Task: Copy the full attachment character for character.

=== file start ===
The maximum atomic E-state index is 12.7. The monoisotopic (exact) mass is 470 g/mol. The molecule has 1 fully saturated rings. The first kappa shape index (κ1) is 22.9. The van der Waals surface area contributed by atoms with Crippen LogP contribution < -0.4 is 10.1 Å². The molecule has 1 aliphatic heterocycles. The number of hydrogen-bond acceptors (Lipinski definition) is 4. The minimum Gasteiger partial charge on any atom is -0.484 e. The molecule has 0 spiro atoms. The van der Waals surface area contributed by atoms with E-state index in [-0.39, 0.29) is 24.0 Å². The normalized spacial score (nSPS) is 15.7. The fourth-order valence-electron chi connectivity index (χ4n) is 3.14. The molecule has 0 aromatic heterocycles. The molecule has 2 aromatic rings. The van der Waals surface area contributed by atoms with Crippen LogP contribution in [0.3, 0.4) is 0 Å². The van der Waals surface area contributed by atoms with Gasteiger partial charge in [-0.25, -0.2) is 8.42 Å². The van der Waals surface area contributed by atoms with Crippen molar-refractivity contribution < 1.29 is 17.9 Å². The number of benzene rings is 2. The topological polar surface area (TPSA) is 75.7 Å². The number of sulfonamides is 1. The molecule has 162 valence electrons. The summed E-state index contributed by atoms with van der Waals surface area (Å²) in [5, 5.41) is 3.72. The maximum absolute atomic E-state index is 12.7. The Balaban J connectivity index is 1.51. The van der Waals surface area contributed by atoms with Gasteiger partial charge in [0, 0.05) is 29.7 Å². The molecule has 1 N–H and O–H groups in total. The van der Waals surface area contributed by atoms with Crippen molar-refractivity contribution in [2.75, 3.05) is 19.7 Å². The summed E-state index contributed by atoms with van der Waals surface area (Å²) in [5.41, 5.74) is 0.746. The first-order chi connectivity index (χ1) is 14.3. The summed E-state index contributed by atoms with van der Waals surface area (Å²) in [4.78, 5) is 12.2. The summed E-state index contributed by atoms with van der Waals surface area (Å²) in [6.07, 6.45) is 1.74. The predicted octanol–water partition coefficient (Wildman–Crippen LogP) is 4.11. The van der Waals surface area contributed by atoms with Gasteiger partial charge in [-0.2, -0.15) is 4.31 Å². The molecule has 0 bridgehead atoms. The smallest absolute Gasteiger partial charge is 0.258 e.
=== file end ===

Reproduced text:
The maximum atomic E-state index is 12.7. The monoisotopic (exact) mass is 470 g/mol. The molecule has 1 fully saturated rings. The first kappa shape index (κ1) is 22.9. The van der Waals surface area contributed by atoms with Crippen LogP contribution < -0.4 is 10.1 Å². The molecule has 1 aliphatic heterocycles. The number of hydrogen-bond acceptors (Lipinski definition) is 4. The minimum Gasteiger partial charge on any atom is -0.484 e. The molecule has 0 spiro atoms. The van der Waals surface area contributed by atoms with E-state index in [-0.39, 0.29) is 24.0 Å². The normalized spacial score (nSPS) is 15.7. The fourth-order valence-electron chi connectivity index (χ4n) is 3.14. The molecule has 0 aromatic heterocycles. The molecule has 2 aromatic rings. The van der Waals surface area contributed by atoms with Crippen LogP contribution in [0.3, 0.4) is 0 Å². The van der Waals surface area contributed by atoms with Gasteiger partial charge in [-0.25, -0.2) is 8.42 Å². The van der Waals surface area contributed by atoms with Crippen molar-refractivity contribution < 1.29 is 17.9 Å². The number of benzene rings is 2. The topological polar surface area (TPSA) is 75.7 Å². The number of sulfonamides is 1. The molecule has 162 valence electrons. The summed E-state index contributed by atoms with van der Waals surface area (Å²) in [5, 5.41) is 3.72. The maximum absolute atomic E-state index is 12.7. The Balaban J connectivity index is 1.51. The van der Waals surface area contributed by atoms with Gasteiger partial charge in [0, 0.05) is 29.7 Å². The molecule has 1 N–H and O–H groups in total. The van der Waals surface area contributed by atoms with Crippen molar-refractivity contribution in [2.75, 3.05) is 19.7 Å². The summed E-state index contributed by atoms with van der Waals surface area (Å²) in [5.41, 5.74) is 0.746. The first-order chi connectivity index (χ1) is 14.3. The summed E-state index contributed by atoms with van der Waals surface area (Å²) in [4.78, 5) is 12.2. The summed E-state index contributed by atoms with van der Waals surface area (Å²) in [6.07, 6.45) is 1.74. The predicted octanol–water partition coefficient (Wildman–Crippen LogP) is 4.11. The van der Waals surface area contributed by atoms with Gasteiger partial charge in [-0.2, -0.15) is 4.31 Å². The molecule has 0 bridgehead atoms. The smallest absolute Gasteiger partial charge is 0.258 e.